The net result is that the judgment of the Circuit Court of Hamblen County in the case of Maryland Casualty Company, Plaintiff in Error, v. Lowell Gordon, Homer K. Lovin and Paul Southerland, Defendants in Error, will be reversed, and that case dismissed; and that the judgments of the Circuit Court of Hamblen County in the cases of Maryland Casualty, Plaintiff in Error v. Kathleen Gordon, b/n/f Homer K. Lovin and Paul Southerland, Defendants in Error, and Maryland Casualty Company, Plaintiff in Error v. James Stuffel, Jr., Defendant in Error, will be affirmed. Judgment will be entered in this court in favor of Kathleen Gordon b/n/f, Homer K. Lovin and Paul Southerland against the Maryland Casualty Company for $4,500, together with interest thereon from the date of overruling of the motion for a new trial in that case, and in favor of James Stuffel, Jr. for $2,000, with interest from the date of overruling of the motion for a new trial in that case. The judgment of the lower court denying recovery of the 25% penalty will be affirmed.

The costs of the cause will be adjudged three-fourths against Maryland Casualty Company and its surety on the appeal bond, and one-fourth against the appellee, Lowell Gordon.

AVERY, J., concurs in part.

CARNEY, J., concurs.

AVERY, Judge, (concurring in part).

This is a consolidated record of three separate lawsuits. In my opinion the first thing for us to notice is by whom these suits were brought and against whom they were brought. Without looking to the style of these cases as shown on the outside or front sheet of the briefs I think we should look to the way and manner that these cases are shown in the compilation of the record. So as shown below the styles are in that order.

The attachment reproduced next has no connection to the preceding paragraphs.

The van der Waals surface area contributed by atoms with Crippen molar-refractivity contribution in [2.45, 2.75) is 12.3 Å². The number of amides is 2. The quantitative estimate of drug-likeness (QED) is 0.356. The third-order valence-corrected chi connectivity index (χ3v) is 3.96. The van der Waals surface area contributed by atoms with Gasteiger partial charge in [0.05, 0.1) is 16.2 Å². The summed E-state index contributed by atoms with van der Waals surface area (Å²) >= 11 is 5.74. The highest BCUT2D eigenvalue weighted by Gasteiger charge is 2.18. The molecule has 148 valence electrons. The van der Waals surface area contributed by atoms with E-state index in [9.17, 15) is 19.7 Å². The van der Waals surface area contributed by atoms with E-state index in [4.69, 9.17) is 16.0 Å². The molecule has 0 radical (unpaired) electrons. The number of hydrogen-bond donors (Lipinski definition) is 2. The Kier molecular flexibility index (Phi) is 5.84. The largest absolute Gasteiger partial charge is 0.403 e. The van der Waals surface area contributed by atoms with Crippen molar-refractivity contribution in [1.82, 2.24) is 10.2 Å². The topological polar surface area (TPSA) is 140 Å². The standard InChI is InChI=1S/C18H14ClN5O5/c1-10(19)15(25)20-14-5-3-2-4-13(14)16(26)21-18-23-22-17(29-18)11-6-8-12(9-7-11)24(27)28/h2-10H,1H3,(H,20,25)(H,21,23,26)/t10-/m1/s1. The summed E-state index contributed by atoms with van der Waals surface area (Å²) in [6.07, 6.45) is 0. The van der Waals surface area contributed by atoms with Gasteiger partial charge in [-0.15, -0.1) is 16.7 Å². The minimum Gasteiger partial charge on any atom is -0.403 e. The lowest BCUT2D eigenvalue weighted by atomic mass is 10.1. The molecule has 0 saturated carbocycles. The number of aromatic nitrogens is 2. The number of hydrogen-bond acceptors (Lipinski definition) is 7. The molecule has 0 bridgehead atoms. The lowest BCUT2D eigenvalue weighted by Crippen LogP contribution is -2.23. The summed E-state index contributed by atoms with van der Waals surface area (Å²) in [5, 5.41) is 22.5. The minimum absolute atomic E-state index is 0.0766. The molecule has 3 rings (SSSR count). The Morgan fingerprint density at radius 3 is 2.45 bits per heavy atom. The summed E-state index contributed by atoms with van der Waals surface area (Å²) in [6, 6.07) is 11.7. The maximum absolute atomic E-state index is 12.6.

At page two is shown the declaration of the suit by Kathleen Gordon, who though a minor, was married to Lowell Gordon. That suit was brought in the name of Kathleen Gordon, by next friend Lowell Gordon, (she was plaintiff in the original tort action). Also by her co-plaintiffs Homer K. Lovin and Paul Southerland, the assureds under the policy issued by defendant, who joined with her in this suit against the Maryland Casualty Company, the carrier of the insurance for the defendants Homer K. Lovin and Paul Southerland, the defendants in the original tort action. This right of action is based upon the contractual provision as set out in the policy contract relating to obtain judgments. The judgment in this case is as follows: